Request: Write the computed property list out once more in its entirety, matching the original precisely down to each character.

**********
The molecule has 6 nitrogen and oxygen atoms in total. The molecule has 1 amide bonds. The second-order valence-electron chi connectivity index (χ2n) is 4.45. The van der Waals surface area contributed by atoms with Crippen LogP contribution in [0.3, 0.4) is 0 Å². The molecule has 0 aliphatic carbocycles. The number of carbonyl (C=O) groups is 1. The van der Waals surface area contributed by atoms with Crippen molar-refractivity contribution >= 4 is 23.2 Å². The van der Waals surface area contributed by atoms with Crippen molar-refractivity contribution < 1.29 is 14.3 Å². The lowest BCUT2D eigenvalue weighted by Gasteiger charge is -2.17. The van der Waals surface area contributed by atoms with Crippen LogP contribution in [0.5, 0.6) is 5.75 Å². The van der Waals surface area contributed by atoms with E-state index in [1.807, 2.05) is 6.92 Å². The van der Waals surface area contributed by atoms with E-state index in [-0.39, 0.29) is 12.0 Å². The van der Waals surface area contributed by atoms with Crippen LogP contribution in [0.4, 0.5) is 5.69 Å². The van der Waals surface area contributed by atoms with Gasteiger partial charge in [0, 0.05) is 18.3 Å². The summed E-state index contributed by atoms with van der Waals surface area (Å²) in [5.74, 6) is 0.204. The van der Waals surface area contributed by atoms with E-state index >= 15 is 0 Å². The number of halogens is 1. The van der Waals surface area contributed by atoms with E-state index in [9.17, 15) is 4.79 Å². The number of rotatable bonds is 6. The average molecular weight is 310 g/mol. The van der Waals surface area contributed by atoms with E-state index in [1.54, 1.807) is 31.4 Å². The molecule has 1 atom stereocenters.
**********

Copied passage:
The molecule has 6 nitrogen and oxygen atoms in total. The molecule has 1 amide bonds. The second-order valence-electron chi connectivity index (χ2n) is 4.45. The van der Waals surface area contributed by atoms with Crippen LogP contribution in [0.3, 0.4) is 0 Å². The molecule has 0 aliphatic carbocycles. The number of carbonyl (C=O) groups is 1. The van der Waals surface area contributed by atoms with Crippen molar-refractivity contribution >= 4 is 23.2 Å². The van der Waals surface area contributed by atoms with Crippen molar-refractivity contribution < 1.29 is 14.3 Å². The lowest BCUT2D eigenvalue weighted by Gasteiger charge is -2.17. The van der Waals surface area contributed by atoms with Crippen LogP contribution in [0.5, 0.6) is 5.75 Å². The van der Waals surface area contributed by atoms with E-state index in [1.807, 2.05) is 6.92 Å². The van der Waals surface area contributed by atoms with E-state index in [-0.39, 0.29) is 12.0 Å². The van der Waals surface area contributed by atoms with Crippen LogP contribution in [0.4, 0.5) is 5.69 Å². The van der Waals surface area contributed by atoms with Gasteiger partial charge in [0, 0.05) is 18.3 Å². The summed E-state index contributed by atoms with van der Waals surface area (Å²) in [5.74, 6) is 0.204. The van der Waals surface area contributed by atoms with E-state index >= 15 is 0 Å². The number of halogens is 1. The van der Waals surface area contributed by atoms with E-state index in [9.17, 15) is 4.79 Å². The number of rotatable bonds is 6. The average molecular weight is 310 g/mol. The van der Waals surface area contributed by atoms with E-state index in [1.54, 1.807) is 31.4 Å². The molecule has 1 atom stereocenters.